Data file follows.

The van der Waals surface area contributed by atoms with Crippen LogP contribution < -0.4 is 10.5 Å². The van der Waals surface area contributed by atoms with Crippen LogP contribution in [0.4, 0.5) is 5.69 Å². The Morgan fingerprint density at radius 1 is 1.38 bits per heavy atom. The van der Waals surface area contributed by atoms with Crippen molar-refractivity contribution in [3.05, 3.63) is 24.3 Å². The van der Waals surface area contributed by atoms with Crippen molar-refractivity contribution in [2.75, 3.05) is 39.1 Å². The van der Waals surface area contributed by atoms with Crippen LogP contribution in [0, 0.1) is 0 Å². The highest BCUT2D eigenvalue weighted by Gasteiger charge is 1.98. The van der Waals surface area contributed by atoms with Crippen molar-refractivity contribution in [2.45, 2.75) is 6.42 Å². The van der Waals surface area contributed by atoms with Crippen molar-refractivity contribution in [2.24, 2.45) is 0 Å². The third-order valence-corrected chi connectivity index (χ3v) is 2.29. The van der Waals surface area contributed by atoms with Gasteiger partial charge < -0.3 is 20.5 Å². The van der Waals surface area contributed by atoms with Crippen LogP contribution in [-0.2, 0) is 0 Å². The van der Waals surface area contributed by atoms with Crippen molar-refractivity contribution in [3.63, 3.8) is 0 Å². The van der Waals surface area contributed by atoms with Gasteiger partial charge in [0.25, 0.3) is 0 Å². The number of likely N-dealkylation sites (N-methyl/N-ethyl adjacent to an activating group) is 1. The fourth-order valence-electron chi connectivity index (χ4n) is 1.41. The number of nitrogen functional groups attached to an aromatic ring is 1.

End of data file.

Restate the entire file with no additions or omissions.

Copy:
The van der Waals surface area contributed by atoms with Crippen LogP contribution < -0.4 is 10.5 Å². The van der Waals surface area contributed by atoms with Crippen LogP contribution in [0.4, 0.5) is 5.69 Å². The Morgan fingerprint density at radius 1 is 1.38 bits per heavy atom. The van der Waals surface area contributed by atoms with Crippen molar-refractivity contribution in [3.05, 3.63) is 24.3 Å². The van der Waals surface area contributed by atoms with Crippen molar-refractivity contribution in [2.75, 3.05) is 39.1 Å². The van der Waals surface area contributed by atoms with Crippen LogP contribution in [0, 0.1) is 0 Å². The highest BCUT2D eigenvalue weighted by Gasteiger charge is 1.98. The van der Waals surface area contributed by atoms with Crippen molar-refractivity contribution in [2.45, 2.75) is 6.42 Å². The van der Waals surface area contributed by atoms with Crippen molar-refractivity contribution in [2.24, 2.45) is 0 Å². The third-order valence-corrected chi connectivity index (χ3v) is 2.29. The van der Waals surface area contributed by atoms with Gasteiger partial charge < -0.3 is 20.5 Å². The van der Waals surface area contributed by atoms with Crippen LogP contribution in [-0.2, 0) is 0 Å². The van der Waals surface area contributed by atoms with Crippen molar-refractivity contribution in [3.63, 3.8) is 0 Å². The van der Waals surface area contributed by atoms with Gasteiger partial charge in [0.25, 0.3) is 0 Å². The number of likely N-dealkylation sites (N-methyl/N-ethyl adjacent to an activating group) is 1. The fourth-order valence-electron chi connectivity index (χ4n) is 1.41. The number of nitrogen functional groups attached to an aromatic ring is 1.